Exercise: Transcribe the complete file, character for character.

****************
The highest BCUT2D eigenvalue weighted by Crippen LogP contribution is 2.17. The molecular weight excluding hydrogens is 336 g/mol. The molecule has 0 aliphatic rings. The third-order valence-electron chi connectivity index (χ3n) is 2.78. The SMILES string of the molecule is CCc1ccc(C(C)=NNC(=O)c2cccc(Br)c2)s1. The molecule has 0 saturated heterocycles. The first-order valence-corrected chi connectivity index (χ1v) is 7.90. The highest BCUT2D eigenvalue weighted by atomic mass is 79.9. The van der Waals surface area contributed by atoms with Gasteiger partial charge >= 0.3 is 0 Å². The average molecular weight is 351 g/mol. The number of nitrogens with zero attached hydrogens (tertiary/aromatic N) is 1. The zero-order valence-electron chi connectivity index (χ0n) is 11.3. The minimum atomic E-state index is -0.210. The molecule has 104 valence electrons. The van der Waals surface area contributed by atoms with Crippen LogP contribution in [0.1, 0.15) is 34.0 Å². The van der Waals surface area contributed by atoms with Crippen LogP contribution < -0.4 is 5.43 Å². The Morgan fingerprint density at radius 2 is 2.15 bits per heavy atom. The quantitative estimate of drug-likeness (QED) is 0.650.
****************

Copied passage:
The highest BCUT2D eigenvalue weighted by Crippen LogP contribution is 2.17. The molecular weight excluding hydrogens is 336 g/mol. The molecule has 0 aliphatic rings. The third-order valence-electron chi connectivity index (χ3n) is 2.78. The SMILES string of the molecule is CCc1ccc(C(C)=NNC(=O)c2cccc(Br)c2)s1. The molecule has 0 saturated heterocycles. The first-order valence-corrected chi connectivity index (χ1v) is 7.90. The highest BCUT2D eigenvalue weighted by atomic mass is 79.9. The van der Waals surface area contributed by atoms with Gasteiger partial charge >= 0.3 is 0 Å². The average molecular weight is 351 g/mol. The number of nitrogens with zero attached hydrogens (tertiary/aromatic N) is 1. The zero-order valence-electron chi connectivity index (χ0n) is 11.3. The minimum atomic E-state index is -0.210. The molecule has 104 valence electrons. The van der Waals surface area contributed by atoms with Crippen LogP contribution in [0.1, 0.15) is 34.0 Å². The van der Waals surface area contributed by atoms with Crippen LogP contribution < -0.4 is 5.43 Å². The Morgan fingerprint density at radius 2 is 2.15 bits per heavy atom. The quantitative estimate of drug-likeness (QED) is 0.650.